Most of the material we publish on our website reflects thoughtful deliberation and careful research. This piece has a different theme––it offers some speculation about the relationship between energy democracy and large social and economic upheavals.
I’m writing this piece from my living room couch, my kids out of school and doing a “home school” schedule while my wife and I try to work. We’re trying to be kind to one another and ourselves, realizing that none of what we do will live up to our ordinary standard in an extraordinary time.
With that in mind, here are a few thoughts about how decentralized and democratized energy systems might help us weather things like the COVID-19 pandemic.
As social distancing and business closures become the norm to contain the spread of coronavirus, huge numbers of people will lose hours, wages, or even their jobs. At its most basic, distributed energy like rooftop or community solar can help reduce energy bills. While almost trivial against the nature of the threat, it’s still a meaningful monetary benefit. A five-kilowatt solar array in an average solar resource can produce 7,000 kilowatt-hours per year, a savings of about $65 per month in reduced electricity use (at national average prices).
Paying the electric bill has a meaningful impact in most times of economic stress, with the threat of a utility shut off. Fortunately, most utilities are suspending disconnections for 30 days during the COVID-19 pandemic. Unfortunately, the need is likely to extend far beyond 30 days. Governments should be prepared to act to prevent utility disconnections that would otherwise happen due to widespread economic disruption.
Access to solar is also an issue of economic equity. Having access to bill savings from solar means a lot more if your electricity bill takes up more of your income. While it’s improving slowly, solar adopters tend to be wealthier than Americans as a whole. The following chart from the recent Berkeley Labs report, Income Trends among U.S. Residential Rooftop Solar Adopters, suggests fewer low-income Americans are accessing solar compared to their higher-income peers. About half of American households make more than $63,000 per year, compared to half of solar adopters making more than $100,000 annually.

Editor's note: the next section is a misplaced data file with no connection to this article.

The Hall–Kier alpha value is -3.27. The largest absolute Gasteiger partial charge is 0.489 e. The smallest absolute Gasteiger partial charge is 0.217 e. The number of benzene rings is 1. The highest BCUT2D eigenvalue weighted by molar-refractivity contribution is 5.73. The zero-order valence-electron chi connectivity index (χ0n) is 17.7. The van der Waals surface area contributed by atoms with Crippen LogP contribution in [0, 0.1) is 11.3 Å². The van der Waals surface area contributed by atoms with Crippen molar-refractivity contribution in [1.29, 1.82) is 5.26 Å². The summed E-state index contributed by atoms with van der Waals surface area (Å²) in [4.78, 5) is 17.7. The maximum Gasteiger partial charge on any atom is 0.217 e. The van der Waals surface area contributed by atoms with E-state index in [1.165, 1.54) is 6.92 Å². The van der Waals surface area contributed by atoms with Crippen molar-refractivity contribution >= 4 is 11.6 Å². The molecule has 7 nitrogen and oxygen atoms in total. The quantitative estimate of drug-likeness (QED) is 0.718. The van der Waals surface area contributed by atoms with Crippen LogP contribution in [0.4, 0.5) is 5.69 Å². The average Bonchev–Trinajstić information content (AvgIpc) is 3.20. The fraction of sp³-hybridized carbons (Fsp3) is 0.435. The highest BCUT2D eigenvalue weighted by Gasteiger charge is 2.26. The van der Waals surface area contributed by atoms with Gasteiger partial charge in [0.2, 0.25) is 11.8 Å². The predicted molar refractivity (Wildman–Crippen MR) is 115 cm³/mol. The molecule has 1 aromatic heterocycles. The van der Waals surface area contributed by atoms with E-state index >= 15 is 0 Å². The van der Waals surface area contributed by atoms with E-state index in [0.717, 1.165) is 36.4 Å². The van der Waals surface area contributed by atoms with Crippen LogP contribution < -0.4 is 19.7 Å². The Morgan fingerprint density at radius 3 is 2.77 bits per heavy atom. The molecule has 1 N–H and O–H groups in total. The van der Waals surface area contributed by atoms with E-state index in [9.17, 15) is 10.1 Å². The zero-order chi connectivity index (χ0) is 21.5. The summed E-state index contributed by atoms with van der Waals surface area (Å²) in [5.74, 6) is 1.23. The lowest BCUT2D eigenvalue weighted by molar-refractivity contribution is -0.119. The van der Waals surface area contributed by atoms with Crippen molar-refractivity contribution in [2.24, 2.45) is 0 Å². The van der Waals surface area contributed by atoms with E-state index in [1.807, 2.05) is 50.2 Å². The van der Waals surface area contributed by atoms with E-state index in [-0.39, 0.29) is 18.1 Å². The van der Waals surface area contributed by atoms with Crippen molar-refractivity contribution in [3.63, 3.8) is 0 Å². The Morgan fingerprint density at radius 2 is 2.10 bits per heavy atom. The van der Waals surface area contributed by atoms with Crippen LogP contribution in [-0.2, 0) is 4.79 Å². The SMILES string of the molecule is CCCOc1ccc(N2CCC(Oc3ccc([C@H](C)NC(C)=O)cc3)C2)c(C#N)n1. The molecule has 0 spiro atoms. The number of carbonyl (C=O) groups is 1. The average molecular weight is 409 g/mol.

We talk of resiliency from distributed energy systems typically in the context of natural disasters, such as fires or floods, that can cause widespread power outages. We rarely consider how this issue might transform under threat of a pandemic. For example, many cities are combining solar and energy storage to create resiliency centers where the community can gather and find phone charging, air conditioning, or other power-hungry services in case of a widespread power outage. But if the best medical advice is to avoid crowds and maintain social distance, then the more distributed the electricity generation (down to the individual rooftop), the better. We have a natural tendency to gather after disaster, but distributed energy resources can help us in a dual disaster situation by allowing us to gather in smaller numbers.
Distributed energy can’t solve a pandemic, but it helps to spend a few minutes trying to make sense of how energy democracy can have meaning at a time of unprecedented disruption.
Wishing health and peace to all of you.
Featured Photo Credit: ratsbeyfus via Flickr (CC BY-SA 2.0)